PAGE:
Alison Barclay meets the Melbourne-born man behind hit movie We Bought A Zoo.
IN 2006 British journalist Benjamin Mee and his family bought an ailing zoo in south-west England. His book about how the Mees restored Dartmoor Zoological Park was snapped up by Hollywood director Cameron Crowe and became the hit movie, We Bought a Zoo, with Matt Damon playing the restless widower determined to make a new life for his two children. On a visit this week to his native Melbourne – his first since 1965 – Benjamin spoke with Alison Barclay.
How did you come to be born in Melbourne?
My dad was working here for Ford. My mother doesn’t remember the hospital, but apparently she could smell bushfires; 1965 was a big year for that. We left when I was six months old and I was brought up in Surrey [England] in the house my mother sold to pay for the zoo. This is my first visit to Melbourne and I’m really impressed by how vibrant the city is. I love the modern architecture. There’s a real sense of confidence in the design of things. I’ve heard this is the place to come for restaurants; certainly the places I’ve been taken to are probably world class.
Has the film’s success ensured your zoo’s survival?
We are not in the clear yet by a long way. I just got a monumental tax bill. We did not get a huge amount from selling the rights to the story, but the publicity is what we needed. We made a series called Ben’s Zoo, which has run on Australian television, and every time it’s screened we get people travelling halfway around the world to take part in our Keeper for a Day program.
My children (Milo, 11 and Ella, 9) have lived there half their lives now. After the death of my wife, Katherine, they’ve had the compensation and the huge stimulation of living in this environment. But it has been hard. We haven’t had any money...yet at the end of the evening, they get to coo at the tigers – and that is an experience you can’t buy.
What was the zoo like when you arrived?
It was very run down, smelly, rats everywhere, and there was quite a sinister feeling about the place. That is one of our proudest achievements — we have changed the atmosphere. The animals look healthier and happier, and visitors have remarked on what an improvement we’ve made.
Your wife died soon after you bought the zoo. Did she have a chance to enjoy it?
We arrived in October 2006. Her brain tumour re-emerged and she died on March 31, 2007. Most of the time I was caring for her inside the house, but I used to take her in the wheelchair right to where the tigers came up to the fence. Even though by then she could not speak she was incredibly impressed with these creatures. We had a visit from another lady who could not speak; she left us a bequest in her will to pay for a new monkey enclosure. That’s the amazing thing about this place, it revitalises people. It’s soothing for humans because grass and trees and water are the environment we evolved in.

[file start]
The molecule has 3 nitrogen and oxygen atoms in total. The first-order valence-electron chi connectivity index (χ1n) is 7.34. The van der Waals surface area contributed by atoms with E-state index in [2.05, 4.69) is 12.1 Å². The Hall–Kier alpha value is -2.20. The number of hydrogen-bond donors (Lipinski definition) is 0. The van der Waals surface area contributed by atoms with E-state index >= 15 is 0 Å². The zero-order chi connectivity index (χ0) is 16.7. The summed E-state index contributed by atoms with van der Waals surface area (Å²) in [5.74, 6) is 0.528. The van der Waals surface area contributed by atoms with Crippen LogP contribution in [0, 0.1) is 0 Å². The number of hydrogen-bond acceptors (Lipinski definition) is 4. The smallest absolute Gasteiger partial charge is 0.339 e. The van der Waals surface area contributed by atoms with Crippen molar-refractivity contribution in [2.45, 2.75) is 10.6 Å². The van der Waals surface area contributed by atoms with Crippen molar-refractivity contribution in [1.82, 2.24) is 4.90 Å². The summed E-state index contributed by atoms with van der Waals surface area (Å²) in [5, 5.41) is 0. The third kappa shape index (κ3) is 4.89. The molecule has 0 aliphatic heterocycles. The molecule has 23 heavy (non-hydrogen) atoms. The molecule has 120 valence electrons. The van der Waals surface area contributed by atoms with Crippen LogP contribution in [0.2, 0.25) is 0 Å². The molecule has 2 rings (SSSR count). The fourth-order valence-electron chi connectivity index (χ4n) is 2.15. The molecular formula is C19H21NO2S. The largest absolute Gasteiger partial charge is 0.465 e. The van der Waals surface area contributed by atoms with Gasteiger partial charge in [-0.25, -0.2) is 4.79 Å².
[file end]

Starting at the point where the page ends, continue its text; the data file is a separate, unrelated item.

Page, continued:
Your first offer to buy the zoo was rejected because you had no zoological background. How did you seal the deal?
The old guy who owned it was very cantankerous and spent five years putting it on the market and then spiking every sale. [A year after our first offer] it came up again. I knew if we didn’t get it, a lot of the animals would be destroyed. Eventually I found his sister Maureen [and asked her] to mediate. When we got there, in the zoo’s 300-seat restaurant, only seven cups were left. His grandchildren said, ‘‘Granddad used to hurl them at Maureen after she had spoken to you.’’
Do you like Matt Damon’s portrayal of you?
I like to think he is exactly accurate. Matt Damon makes me look very reasonable and even-tempered, and with hair, which is very strange.
Benjamin, as played by Matt, has a simmering romance with keeper Kelly, played by Scarlett Johansson. Did that happen in real life?
That is entirely for dramatic purposes. I’m not romantically involved with any of our staff, but I have to say our staff breeding program is doing better than many other animals’. Two couples have formed and they’ve gone on to have babies.
What has been your scariest animal encounter?
The scariest was when a tiger stood up under anaesthetic. There were eight of us carrying her, and she just stood up. Everyone else ran. I was holding her head and my hand was right next to her mouth, and I thought: If she wakes up now, my hand is gone.
What’s next for you and the zoo?
We are on the cusp of getting some zebras and tamarind monkeys. The council has told me I can’t have elephants, but I say we will, perhaps in 10 years, and orang-utans too. I’m also writing a second book. I’m hoping to write the screenplay, because the screenwriter for this film got 15 times what I got for writing the story, for one quarter of the words!
We Bought a Zoo is available now on DVD from 20th Century Fox Home Entertainment (RRP $34.95).